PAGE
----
The Nov. 11 professionalism webinar, “Self-Regulation and the Actuarial Profession,” engaged the audience in an enlightening discussion about how every actuary has a role to play in self-regulation by adhering to the Code of Professional Conduct, the U.S. Qualification Standards (USQS), and actuarial standards of practice (ASOPs). As there were more questions than the presenters could answer during the webinar, some of the additional ones are answered here.
When you are talking about “practice area” in the USQS, do you mean casualty, life, health, and pensions, or narrower topics like “workers’ compensation reserving”?
Both the 2008 and 2022 USQS state that “areas of practice are Casualty, Health, Life, and Pension.”
Is a webinar an organized event for the purpose of continuing education (CE)?
Participating in live webinars that include the participation of actuaries from different organizations is considered an organized activity under the USQS, as you can interact with the presenters and actuaries from other organizations through the webinar platform by, for example, asking questions. Recorded webinars would be considered an “other” activity, as they do not allow you to interact with other actuaries or professionals in real time.
Does law supersede the professionalism requirements embodied in the Code? What should I do if there is a conflict?
The Code defines Law as “statutes, regulations, judicial decisions, and other statements having legally binding authority” and states, “Where requirements of Law conflict with the Code, the requirements of Law shall take precedence.” ASOPs, too, give precedence to Law. ASOP No. 1, Introductory Actuarial Standard of Practice, states, “Where requirements of law conflict with the guidance of an ASOP, the requirements of law shall govern.” If you deviate from the guidance given in an ASOP to comply with Law, you should disclose that in your actuarial report.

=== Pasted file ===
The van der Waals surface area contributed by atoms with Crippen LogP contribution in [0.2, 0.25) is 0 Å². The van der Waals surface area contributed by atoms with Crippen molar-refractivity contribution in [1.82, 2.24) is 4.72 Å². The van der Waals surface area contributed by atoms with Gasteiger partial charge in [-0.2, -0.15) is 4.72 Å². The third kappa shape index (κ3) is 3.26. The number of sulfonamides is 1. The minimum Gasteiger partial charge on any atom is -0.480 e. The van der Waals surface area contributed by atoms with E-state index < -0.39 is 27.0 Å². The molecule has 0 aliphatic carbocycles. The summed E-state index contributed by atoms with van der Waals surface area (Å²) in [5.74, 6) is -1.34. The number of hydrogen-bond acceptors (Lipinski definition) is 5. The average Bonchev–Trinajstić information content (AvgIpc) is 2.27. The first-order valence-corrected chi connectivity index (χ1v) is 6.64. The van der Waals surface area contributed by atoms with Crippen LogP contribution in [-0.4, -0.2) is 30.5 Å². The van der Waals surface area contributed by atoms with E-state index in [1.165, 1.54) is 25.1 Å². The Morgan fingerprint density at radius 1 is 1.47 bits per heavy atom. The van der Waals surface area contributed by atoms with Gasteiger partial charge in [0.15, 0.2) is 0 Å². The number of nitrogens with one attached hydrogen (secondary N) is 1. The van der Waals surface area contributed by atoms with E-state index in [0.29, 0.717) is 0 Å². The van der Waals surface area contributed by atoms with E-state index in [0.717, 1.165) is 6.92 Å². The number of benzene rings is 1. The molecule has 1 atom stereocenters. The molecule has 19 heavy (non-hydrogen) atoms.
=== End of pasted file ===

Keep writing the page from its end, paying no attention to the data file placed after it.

I thought I heard that Precept 2 applies to statements of actuarial opinion (SAOs) in the U.S. I don’t see anything in the Code about the U.S. Could you please clarify?
Precept 2, Annotation 2-1, states, “It is the professional responsibility of an Actuary to observe applicable qualification standards that have been promulgated by a Recognized Actuarial Organization for the jurisdictions in which the Actuary renders Actuarial Services and to keep current regarding changes in these standards.”
If you are rendering actuarial services in the United States, the USQS are the applicable qualification standards. If you render actuarial services outside the U.S., you must comply with the qualification requirements in the jurisdiction where the SAOs are being rendered. If that jurisdiction has no qualification standards, you must still comply with Precept 2, which states that an actuary shall perform Actuarial Services only when qualified to do so.
Many actuaries perform actuarial services with input from supporting actuaries. Must the actuary who issues an SAO ensure that all support actuaries have met the USQS? For example, if a support actuary has not quite met the continuing education (CE) requirements for the prior year, must the senior actuary refrain from issuing an SAO that includes input from that support actuary?
There are two sets of issues in this scenario—those concerning the support actuary and those concerning the senior actuary. If the support actuary is credentialed, they are subject to the Code and, through Precept 2, to the USQS. So, if the “input” provided by the supporting actuary includes “an opinion expressed by an actuary in the course of performing Actuarial Services and intended by that actuary to be relied upon by the person or organization to which the opinion is addressed,”1 the supporting actuary must meet the USQS requirements before providing the senior actuary that “input.” An actuary who has not completed CE requirements for the current year is not qualified to issue an SAO.
Although the Code does not explicitly require senior actuaries to ensure that their support actuaries meet the USQS, Precept 13 requires all actuaries with knowledge of an apparent material violation of the Code to either resolve the apparent violation through discussion with the other actuary or disclose such violation to the ABCD. So, it is a good idea for senior actuaries to ensure that staff actuaries meet the USQS requirements, including CE.
How can I get the Code of Professional Conduct booklet from the Academy?
Academy members may request a pocket size printed copy of the Code via the Academy website.
1. Definition of SAO in 2008 USQS. The 2022 USQS define an SAO as “an opinion expressed by an actuary who is subject to the Code of Professional Conduct by virtue of membership in a U.S.-based actuarial organization, where such opinion is expressed in the course of performing Actuarial Services and intended by that actuary to be relied up on by the person or organization to which the opinion is addressed.”